Colorado currently has two national veterans' cemeteries — Fort Logan National Cemetery near Denver and Fort Lyons National Cemetery near Las Animas — both of which are located far from the Pikes Peak region and Colorado's largest veterans' community. In addition to the inconveniences of travel, the Fort Logan National Cemetery is expected to reach full capacity in 2019. Southern Colorado's veterans need a cemetery to call their own. I was proud to lead the congressional effort to encourage the VA to find a common-sense solution to this issue, and in early 2014, the VA announced that it has acquired the land, water and mineral rights for a new veterans' cemetery in southern Colorado. The new cemetery will be located on 374 acres of land in El Paso County. It will be a few years before this new cemetery is open, but this is an important step toward ensuring southern Colorado's veterans have a final resting place that honors the sacrifice they have made for our freedom.
Post-Traumatic Stress (PTS) and Traumatic Brain Injury (TBI) are the signature injuries of the wars in Iraq and Afghanistan. That's why I urged the U.S. Department of Veterans Affairs (VA) to streamline the process for treating veterans with PTS who were still waiting to access the benefits they deserved. In response to my request, the VA announced that PTS claims would no longer require a claims adjudicator to corroborate a veteran's PTS injuries before benefits can be awarded. This change has helped veterans get the treatment they need more quickly. I also established a bipartisan Joint Taskforce on Post-Traumatic Stress — composed of clinicians, behavioral health experts and Colorado veterans — to explore the issues veterans with PTS face and provide recommendations for improving assistance.
The high unemployment rate among returning veterans is unacceptable, particularly given the training, professionalism, dedication and work ethic our service members have already shown in serving our country. In order to connect veterans with employers, I have hosted veterans resource forums across Colorado to help local businesses recruit, interview and employ veterans. I am also a cosponsor of the Troop Talent Act, a bill that ensures that credentials and professional skills acquired in the military are more easily transferred to public and private sector careers. This will help to eliminate unnecessary retraining and speed the transition from active duty to the civilian workforce.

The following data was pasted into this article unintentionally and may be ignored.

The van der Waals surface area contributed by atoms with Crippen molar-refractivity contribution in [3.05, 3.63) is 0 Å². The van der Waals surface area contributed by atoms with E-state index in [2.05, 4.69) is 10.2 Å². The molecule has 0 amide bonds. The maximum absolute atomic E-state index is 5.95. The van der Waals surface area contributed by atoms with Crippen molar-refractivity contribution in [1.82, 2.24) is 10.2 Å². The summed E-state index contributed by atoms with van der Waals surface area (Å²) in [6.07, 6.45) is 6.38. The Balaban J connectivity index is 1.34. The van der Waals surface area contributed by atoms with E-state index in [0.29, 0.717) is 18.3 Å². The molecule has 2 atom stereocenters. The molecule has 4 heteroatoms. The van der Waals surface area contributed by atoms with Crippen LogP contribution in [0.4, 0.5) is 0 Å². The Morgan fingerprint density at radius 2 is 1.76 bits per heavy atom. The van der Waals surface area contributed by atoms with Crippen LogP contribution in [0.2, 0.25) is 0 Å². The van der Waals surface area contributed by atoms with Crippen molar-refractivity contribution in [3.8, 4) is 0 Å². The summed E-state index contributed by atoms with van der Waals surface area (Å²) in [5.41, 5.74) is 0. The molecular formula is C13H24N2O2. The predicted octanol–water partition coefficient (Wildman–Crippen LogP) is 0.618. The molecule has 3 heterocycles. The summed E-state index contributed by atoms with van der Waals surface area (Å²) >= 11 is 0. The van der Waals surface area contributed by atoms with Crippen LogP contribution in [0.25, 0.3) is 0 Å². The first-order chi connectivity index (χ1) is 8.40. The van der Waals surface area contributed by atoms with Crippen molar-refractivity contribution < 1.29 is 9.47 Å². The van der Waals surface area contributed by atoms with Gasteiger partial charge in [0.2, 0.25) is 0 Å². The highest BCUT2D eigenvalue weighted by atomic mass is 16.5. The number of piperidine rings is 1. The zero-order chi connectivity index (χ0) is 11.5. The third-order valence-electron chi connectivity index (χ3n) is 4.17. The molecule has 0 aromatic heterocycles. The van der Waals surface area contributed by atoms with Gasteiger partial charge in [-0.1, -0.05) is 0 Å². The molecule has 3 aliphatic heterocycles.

Outdoor recreation and other physical activities offer some of the best rehabilitation opportunities for many disabled veterans. That's why I was proud to support the effort to reauthorize the VA Adaptive Integrated Sports Program, which allows qualifying adaptive sports programs to partner with the U.S. Department of Veterans Affairs to ensure necessary support for these effective and therapeutic competitive programs. This legislation, which became law at the end of 2013, will help local organizations like the Aspen Valley Ski and Snowboard Club and the National Sports Center for the Disabled in Winter Park maintain their paralympic programs and continue to serve our nation's brave veterans.
The recent bipartisan budget agreement wasn't perfect, but it will help to head off another destructive government shutdown and moderate the impact of a second round of so-called "sequestration" cuts to defense and non-defense priorities. While we need to reduce the federal budget deficit, Congress can and should replace a provision in the recently passed budget agreement that would otherwise unduly reduce the pensions of some retired service members starting in 2015. That's why I'm fighting to pass the Military Retirement Restoration Act which prevents these cuts to military retiree pensions by eliminating a tax loophole for offshore corporations.
With the repeal of “Don’t Ask, Don’t Tell” and the U.S. Supreme Court’s decision to overturn the Defense of Marriage Act, we’ve made great strides toward equality for all Coloradans. But despite overturning DOMA, the U.S. Department of Veterans Affairs is not recognizing all legal same-sex marriages. Two Colorado residents, one of whom served in the Air Force for 10 years and was deployed four times, were recently denied federal VA benefits, even though they were lawfully married in a state that allows same-sex marriage. Servicemembers, veterans and their families deserve respect and support during and after their service and this kind of discrimination is simply unacceptable. That’s why I have asked the president to work with the VA to take immediate action to correct this injustice and ensure all veterans can access the benefits they have earned.